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Fixing broken links has long stood as an SEO best practice. But if you’ve run into situations where you’ve fixed a broken link and nothing happened, you’re not alone. In today’s episode of Whiteboard Friday, SEO expert Cyrus Shepard discusses whether these fixes still matter, and takes you through steps to increase your chances of seeing the benefits.
For more link building tips, be sure to check out our recent update to The Beginner’s Guide to Link Building:
Howdy, Moz fans. Welcome to another edition of Whiteboard Friday. I’m Cyrus Shepard. I am a full-time SEO consultant, working here with Moz. Today I want to talk to you about a subject I saw on Twitter that I thought was really interesting: Does fixing old broken links still matter to SEO?
Now I thought this was a great question because fixing broken links is an SEO best practice. You read about it all the time. But if you’ve been doing SEO long enough, like I have, you’ve run into situations where you’ve fixed a broken link, or you found a page with hundreds of broken links, maybe thousands of broken links, you fixed it, you redirected it to a new target, and nothing happened.
So does this happen all the time? Is this common? Has Google changed the way it treats broken links? What’s going on here, what are best practices, and what steps can we take to increase our chances of seeing a benefit from fixing broken links? That’s what we’re going to talk about today.
So let’s start off with why do we fix broken links. This is the basic stuff, the introduction.
Links pass link signals. Google uses links for things like PageRank and anchor text. So when they find links, they can give you a rankings boost. When a page 404s when those links break, when they go to a page that doesn’t work, those link signals don’t have a chance to pass anymore, and that can hurt your SEO. Usually these are caused by one of two reasons.
One, the link itself is just bad. It points to a page that doesn’t exist on your website or something like that. There’s a weird parameter in it. Someone typed it in wrong. But oftentimes pages break on your own site. You remove a page and you don’t redirect it to another page. A combination of these factors means that on any given site you can find tens, hundreds, thousands, even millions of links sometimes because this is a very common scenario.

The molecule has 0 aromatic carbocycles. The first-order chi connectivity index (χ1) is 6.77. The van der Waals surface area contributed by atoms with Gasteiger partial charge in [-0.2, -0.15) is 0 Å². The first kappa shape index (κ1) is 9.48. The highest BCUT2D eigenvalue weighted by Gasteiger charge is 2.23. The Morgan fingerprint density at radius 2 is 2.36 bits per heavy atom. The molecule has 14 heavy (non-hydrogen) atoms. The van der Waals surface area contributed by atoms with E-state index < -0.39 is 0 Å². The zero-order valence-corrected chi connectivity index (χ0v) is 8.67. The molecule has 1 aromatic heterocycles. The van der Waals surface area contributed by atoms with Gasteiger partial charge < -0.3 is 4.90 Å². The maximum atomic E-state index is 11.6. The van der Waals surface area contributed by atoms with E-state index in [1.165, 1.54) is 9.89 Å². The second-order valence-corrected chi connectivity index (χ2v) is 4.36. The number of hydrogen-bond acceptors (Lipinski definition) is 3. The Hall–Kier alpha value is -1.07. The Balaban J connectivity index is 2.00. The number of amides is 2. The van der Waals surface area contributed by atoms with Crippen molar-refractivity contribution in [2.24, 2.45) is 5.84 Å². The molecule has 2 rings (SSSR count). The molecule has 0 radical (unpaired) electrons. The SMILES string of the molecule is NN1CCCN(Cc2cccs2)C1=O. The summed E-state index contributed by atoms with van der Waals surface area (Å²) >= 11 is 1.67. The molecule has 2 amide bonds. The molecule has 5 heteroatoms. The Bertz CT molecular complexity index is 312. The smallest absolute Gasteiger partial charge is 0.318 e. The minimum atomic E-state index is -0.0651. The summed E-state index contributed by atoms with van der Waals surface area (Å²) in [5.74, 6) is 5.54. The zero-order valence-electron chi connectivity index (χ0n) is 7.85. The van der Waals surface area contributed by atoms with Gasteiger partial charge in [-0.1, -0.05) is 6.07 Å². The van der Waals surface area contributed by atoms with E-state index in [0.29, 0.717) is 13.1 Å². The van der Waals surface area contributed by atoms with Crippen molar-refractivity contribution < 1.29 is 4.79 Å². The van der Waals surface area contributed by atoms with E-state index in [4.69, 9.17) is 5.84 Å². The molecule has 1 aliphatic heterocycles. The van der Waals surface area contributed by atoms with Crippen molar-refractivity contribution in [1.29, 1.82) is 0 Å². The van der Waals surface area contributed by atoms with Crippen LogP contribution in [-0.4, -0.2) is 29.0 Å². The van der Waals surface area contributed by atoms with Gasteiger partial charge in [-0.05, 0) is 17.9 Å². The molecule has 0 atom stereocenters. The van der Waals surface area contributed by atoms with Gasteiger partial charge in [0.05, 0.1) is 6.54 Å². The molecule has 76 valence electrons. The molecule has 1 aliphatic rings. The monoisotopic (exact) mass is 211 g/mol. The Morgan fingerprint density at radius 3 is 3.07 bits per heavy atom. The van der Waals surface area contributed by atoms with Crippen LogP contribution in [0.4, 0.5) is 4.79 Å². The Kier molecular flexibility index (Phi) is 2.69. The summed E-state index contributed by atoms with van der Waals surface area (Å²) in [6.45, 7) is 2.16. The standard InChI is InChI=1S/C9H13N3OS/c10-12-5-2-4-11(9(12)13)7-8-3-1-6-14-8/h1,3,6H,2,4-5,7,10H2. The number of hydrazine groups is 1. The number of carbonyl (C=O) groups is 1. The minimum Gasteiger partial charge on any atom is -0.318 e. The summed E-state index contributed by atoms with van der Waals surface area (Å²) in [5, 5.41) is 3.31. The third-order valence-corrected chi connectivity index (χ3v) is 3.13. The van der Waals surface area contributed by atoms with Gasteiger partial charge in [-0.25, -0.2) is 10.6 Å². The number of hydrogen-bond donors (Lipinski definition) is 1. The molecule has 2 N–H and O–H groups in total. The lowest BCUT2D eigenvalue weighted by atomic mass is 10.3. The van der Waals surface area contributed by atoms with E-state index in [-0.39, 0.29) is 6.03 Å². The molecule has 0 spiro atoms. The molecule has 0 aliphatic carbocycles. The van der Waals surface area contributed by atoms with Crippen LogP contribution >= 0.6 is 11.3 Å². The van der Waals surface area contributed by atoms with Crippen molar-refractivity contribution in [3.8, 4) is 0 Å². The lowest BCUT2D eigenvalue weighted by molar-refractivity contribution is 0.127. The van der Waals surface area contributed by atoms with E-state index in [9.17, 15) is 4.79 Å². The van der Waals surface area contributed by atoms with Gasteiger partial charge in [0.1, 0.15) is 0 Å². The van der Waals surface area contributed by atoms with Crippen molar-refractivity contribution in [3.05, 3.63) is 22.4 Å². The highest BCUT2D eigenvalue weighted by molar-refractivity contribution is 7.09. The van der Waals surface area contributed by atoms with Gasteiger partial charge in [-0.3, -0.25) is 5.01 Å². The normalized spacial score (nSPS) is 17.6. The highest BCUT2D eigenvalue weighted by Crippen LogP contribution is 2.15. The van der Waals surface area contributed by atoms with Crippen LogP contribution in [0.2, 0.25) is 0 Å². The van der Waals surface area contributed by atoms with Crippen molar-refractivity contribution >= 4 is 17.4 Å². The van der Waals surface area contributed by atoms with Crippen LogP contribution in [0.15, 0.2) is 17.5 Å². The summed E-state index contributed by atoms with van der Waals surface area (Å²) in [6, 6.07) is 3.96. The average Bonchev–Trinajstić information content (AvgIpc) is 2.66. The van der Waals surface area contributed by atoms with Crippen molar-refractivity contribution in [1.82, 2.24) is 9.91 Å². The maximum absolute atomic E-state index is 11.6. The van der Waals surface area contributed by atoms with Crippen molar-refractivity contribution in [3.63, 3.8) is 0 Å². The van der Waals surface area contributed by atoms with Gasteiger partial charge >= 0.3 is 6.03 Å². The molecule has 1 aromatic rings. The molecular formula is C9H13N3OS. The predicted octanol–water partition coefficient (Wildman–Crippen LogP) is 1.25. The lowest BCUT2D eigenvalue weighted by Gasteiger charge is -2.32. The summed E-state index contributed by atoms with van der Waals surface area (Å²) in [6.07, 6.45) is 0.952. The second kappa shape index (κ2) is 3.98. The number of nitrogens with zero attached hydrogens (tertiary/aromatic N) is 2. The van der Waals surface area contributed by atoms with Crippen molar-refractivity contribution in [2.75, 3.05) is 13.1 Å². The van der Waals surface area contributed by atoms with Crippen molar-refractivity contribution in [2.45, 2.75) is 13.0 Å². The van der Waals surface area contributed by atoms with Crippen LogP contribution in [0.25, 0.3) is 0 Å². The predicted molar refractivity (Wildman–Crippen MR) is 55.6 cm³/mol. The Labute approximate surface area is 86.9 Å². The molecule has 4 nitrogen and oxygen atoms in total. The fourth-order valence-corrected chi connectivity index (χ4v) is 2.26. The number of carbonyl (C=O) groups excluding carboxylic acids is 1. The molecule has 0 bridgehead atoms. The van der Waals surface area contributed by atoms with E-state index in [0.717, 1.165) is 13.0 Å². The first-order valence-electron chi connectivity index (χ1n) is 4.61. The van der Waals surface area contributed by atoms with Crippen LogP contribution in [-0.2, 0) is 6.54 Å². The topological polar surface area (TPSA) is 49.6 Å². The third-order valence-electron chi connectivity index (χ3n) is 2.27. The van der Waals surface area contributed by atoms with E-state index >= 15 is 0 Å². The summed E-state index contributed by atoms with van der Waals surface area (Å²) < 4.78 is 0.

So that’s why we fix broken links, to regain that link juice and get that ranking benefit that Google is looking for. So it’s supposed to work and oftentimes it does work and a lot of times it’s great. But there are times when it doesn’t work.
Why it might not work
So what could be going on here during these times that it doesn’t work? So here are four reasons why fixing broken links may not be effective in certain situations.
First of all, the links may not have counted in the first place. The truth is there are a lot of links Google just doesn’t count. These could be spam links, manipulative links, or links they find that are non-editorial. Just because a tool reports a link as being broken or pointing to a non-existent page doesn’t mean that link actually has value. So that could be one reason why fixing the broken link may not work.
Second reason, Google may have counted those links, but they were considered low value or not fresh. Consider a link on a page that’s a broken link from a page that’s 10 years old. It doesn’t have very much traffic or no traffic. It’s buried at the bottom. No one even visits this page. Google doesn’t even rank it.
Would you expect Google to attach a lot of value by fixing that broken link? Probably not. So a lot of times when you’re fixing broken links, you may find low value, not fresh links, pages that aren’t updated. They may not pass a lot of value and fixing them may not have a lot of benefit.
3. You redirected to an irrelevant URL
Third, and this is a really common reason, you fixed the link, but you redirected it to an irrelevant URL or a URL that’s not as pertinent.
We see this a lot with sites that discontinue an entire section and they redirect everything to the homepage. They get rid of a subdomain. They redirect to a category page or something like that. Google will often report these as soft 404s, meaning they see your redirect, but they don’t think the page that you’re redirecting to is as relevant as the original page or the page that was broken or intended to be there in the first place.
So that’s another reason why Google may not pass these link signals through these links when they see a soft 404 or they see you redirecting to a page that just isn’t as relevant as the original.